Bowness on Solway
Bowness on Solway is probably best known as the western end of Hadrian’s Wall – but it is also a place which has shaped the landscape of the Solway Coast Area of Outstanding Beauty.
The headland at Bowness on Solway once led to a crossing point over the Solway Firth into Scotland, known as a ‘wath’. That route may have been one taken by early Christian missionaries such as Saint Kentigern, or Saint Mungo, and Saint Ninian, who sailed between the two countries.
In 1869, a new crossing opened – the Solway Junction Railway. This mile-long viaduct across the Solway Firth was designed to shorten the journey times from West Cumbria to Lanarkshire for the transportation of haematite from the Cumbrian mines to the Scottish iron works.
But the project wasn’t very successful. The drainage of the moss on the English side gave terrific problems due to the fact the ground was so spongy, everything sank until the bogs were drained. Then in the winter of 1880, ice floes covered the Solway Firth and 45 of the 193 piers which carried the line across to Scotland collapsed. The line reopened in 1885, ran until 1921, then the viaduct was dismantled in 1934. Looking to the west from the village you will see the embankment sticking out into the Firth, and to the north its partner on the Scottish side. They are all that remains of this engineering marvel.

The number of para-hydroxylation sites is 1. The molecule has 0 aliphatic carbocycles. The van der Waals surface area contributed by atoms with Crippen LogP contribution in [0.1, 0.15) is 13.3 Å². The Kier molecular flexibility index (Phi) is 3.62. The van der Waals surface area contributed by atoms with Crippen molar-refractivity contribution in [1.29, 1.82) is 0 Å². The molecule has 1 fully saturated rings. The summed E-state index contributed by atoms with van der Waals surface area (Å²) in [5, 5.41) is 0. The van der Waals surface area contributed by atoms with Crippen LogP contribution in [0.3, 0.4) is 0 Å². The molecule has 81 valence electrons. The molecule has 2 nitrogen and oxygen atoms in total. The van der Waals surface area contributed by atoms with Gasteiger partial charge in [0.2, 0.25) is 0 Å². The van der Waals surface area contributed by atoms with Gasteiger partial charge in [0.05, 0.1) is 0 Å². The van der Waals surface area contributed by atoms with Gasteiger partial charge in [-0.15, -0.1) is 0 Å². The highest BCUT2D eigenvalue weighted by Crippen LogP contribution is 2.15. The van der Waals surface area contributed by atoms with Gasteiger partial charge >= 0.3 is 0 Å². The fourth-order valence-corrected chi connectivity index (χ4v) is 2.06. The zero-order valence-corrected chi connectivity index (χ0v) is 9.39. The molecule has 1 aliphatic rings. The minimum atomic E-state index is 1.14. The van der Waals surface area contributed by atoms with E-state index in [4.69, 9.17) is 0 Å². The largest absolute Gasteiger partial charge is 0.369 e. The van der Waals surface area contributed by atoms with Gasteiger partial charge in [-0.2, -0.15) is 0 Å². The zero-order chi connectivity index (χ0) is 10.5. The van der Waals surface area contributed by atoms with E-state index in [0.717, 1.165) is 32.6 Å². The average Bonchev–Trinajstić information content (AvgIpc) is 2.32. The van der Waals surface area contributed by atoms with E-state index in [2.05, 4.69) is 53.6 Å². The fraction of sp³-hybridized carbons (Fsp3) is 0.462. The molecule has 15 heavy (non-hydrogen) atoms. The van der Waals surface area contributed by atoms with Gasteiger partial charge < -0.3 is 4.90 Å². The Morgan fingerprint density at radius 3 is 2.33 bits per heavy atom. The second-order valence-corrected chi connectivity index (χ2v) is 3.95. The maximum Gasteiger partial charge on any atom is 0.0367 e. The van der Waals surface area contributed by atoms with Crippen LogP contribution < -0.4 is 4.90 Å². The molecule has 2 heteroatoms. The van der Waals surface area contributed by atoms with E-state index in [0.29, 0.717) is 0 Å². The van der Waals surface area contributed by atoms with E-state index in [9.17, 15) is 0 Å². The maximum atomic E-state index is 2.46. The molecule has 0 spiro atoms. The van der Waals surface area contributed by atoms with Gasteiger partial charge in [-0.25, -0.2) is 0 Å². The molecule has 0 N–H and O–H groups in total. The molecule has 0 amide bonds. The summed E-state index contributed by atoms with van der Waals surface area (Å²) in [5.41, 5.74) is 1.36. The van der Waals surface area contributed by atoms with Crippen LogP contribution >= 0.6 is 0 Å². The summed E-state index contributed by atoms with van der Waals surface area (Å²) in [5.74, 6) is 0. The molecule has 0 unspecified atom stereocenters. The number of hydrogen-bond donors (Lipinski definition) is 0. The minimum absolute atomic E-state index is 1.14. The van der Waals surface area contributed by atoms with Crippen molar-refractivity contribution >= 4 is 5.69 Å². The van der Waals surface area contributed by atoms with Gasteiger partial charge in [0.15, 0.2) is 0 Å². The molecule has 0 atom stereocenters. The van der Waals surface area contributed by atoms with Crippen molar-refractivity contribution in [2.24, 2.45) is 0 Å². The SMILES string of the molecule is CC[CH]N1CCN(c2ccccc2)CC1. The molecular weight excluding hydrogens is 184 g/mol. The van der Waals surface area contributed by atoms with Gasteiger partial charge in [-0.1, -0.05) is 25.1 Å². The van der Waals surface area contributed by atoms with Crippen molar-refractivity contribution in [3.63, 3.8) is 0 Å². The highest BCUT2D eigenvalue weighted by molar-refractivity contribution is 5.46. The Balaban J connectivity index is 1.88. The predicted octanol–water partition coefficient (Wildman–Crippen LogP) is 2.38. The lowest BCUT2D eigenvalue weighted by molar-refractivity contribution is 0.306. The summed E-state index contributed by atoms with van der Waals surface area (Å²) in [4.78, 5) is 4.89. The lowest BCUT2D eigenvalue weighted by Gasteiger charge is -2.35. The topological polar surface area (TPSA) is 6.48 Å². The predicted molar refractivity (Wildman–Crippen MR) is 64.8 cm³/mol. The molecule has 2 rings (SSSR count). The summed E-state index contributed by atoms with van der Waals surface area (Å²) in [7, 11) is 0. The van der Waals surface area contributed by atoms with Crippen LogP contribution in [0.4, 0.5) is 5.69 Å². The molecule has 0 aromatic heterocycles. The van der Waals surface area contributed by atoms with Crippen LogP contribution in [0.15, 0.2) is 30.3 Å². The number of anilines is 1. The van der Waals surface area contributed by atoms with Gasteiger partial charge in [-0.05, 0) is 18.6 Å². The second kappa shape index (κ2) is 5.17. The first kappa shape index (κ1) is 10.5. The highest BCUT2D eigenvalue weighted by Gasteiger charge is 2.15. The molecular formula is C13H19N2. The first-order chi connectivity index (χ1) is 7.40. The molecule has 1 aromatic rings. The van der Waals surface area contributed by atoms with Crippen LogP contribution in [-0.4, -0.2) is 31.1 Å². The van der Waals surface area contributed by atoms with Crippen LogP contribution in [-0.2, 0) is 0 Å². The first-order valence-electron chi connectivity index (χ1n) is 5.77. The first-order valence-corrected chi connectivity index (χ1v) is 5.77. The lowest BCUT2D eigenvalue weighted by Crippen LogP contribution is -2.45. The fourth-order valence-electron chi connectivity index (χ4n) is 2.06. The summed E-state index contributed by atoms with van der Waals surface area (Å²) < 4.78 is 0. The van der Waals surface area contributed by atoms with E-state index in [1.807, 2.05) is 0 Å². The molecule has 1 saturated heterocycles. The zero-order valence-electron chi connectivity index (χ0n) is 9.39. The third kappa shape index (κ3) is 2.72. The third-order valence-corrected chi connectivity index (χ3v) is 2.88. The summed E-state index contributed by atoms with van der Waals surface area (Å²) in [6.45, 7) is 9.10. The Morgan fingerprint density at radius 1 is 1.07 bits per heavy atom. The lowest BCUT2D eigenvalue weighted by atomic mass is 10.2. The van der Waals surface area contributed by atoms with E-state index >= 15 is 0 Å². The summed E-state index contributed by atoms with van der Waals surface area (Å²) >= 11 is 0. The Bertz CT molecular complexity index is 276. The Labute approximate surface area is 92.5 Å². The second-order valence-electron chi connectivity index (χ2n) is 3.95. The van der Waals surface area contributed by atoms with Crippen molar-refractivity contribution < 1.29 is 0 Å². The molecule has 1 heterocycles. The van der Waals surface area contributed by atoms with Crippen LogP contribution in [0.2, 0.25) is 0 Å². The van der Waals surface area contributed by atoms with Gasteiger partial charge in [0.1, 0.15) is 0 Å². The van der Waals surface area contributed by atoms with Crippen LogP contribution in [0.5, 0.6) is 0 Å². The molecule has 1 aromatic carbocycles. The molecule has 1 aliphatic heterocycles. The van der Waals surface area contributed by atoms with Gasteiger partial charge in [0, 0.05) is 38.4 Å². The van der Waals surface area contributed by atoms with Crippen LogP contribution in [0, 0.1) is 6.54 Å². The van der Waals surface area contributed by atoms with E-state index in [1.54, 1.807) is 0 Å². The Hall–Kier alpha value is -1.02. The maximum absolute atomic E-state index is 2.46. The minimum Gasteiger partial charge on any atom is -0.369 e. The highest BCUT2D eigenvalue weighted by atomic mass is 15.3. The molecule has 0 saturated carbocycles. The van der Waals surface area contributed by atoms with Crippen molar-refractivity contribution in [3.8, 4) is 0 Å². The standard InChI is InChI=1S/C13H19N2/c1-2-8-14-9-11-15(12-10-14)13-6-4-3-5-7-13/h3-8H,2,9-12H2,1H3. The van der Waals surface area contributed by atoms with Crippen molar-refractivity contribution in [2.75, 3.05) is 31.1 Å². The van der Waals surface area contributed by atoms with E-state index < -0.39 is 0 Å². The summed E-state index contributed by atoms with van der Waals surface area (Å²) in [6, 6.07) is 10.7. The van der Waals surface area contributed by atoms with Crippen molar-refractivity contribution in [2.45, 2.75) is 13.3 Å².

St Michael’s Church is sited on the headland and was built in Norman times, using stones from the old Roman fort of Maia. It is thought the site had religious significance, even in Hadrian’s time.
Those who want to discover more than history will love the wildlife around Bowness on Solway. Adders live on the marshes, while oystercatchers, redshanks and lapwings are just a few of the many varieties of birds which spend time here. A short distance out of the village to the west is Campfield Marsh RSPB Reserve and the Solway Wetlands Centre. They are ideal places to find out more about the spectacular wildlife of the Solway.
- Free parking
- Information boards
Did you know…?
In 1626, Scottish raiders stole the bells from St Michael’s Church. The locals gave chase and the Scots threw the bells into the Solway at a place now called Bell Dub. The Bowness men decided to replace their bells by stealing from churches on the Scottish side of the Solway – and they can be seen at the back of St Michael’s today.
The Banks, a community garden on the hamlet’s foreshore. This is the official start point of the Hadrian’s Wall Path – the 84-mile National Trail which ends in Wallsend near Newcastle upon Tyne. If you’re not energetic enough to do that mammoth trek it’s just a lovely place to sit and look across the Solway Firth and watch the birds.